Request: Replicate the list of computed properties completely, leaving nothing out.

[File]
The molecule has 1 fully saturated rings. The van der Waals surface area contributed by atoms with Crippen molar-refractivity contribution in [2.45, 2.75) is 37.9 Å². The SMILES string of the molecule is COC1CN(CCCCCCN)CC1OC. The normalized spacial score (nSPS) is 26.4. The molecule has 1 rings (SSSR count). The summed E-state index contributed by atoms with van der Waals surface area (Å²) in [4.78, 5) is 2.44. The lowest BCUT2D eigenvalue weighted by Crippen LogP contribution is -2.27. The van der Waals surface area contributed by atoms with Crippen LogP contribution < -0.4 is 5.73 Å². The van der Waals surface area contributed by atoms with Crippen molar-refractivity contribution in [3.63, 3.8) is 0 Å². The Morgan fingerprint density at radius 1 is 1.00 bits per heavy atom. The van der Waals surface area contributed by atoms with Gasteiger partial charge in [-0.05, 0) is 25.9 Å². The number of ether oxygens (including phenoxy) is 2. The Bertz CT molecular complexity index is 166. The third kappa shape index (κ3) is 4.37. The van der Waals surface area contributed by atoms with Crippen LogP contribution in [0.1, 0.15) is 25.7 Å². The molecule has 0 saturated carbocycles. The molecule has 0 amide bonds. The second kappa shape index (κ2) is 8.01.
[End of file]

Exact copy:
The molecule has 1 fully saturated rings. The van der Waals surface area contributed by atoms with Crippen molar-refractivity contribution in [2.45, 2.75) is 37.9 Å². The SMILES string of the molecule is COC1CN(CCCCCCN)CC1OC. The normalized spacial score (nSPS) is 26.4. The molecule has 1 rings (SSSR count). The summed E-state index contributed by atoms with van der Waals surface area (Å²) in [4.78, 5) is 2.44. The lowest BCUT2D eigenvalue weighted by Crippen LogP contribution is -2.27. The van der Waals surface area contributed by atoms with Crippen LogP contribution < -0.4 is 5.73 Å². The van der Waals surface area contributed by atoms with Crippen molar-refractivity contribution in [3.63, 3.8) is 0 Å². The Morgan fingerprint density at radius 1 is 1.00 bits per heavy atom. The van der Waals surface area contributed by atoms with Gasteiger partial charge in [-0.05, 0) is 25.9 Å². The number of ether oxygens (including phenoxy) is 2. The Bertz CT molecular complexity index is 166. The third kappa shape index (κ3) is 4.37. The van der Waals surface area contributed by atoms with Crippen LogP contribution in [0.1, 0.15) is 25.7 Å². The molecule has 0 saturated carbocycles. The molecule has 0 amide bonds. The second kappa shape index (κ2) is 8.01.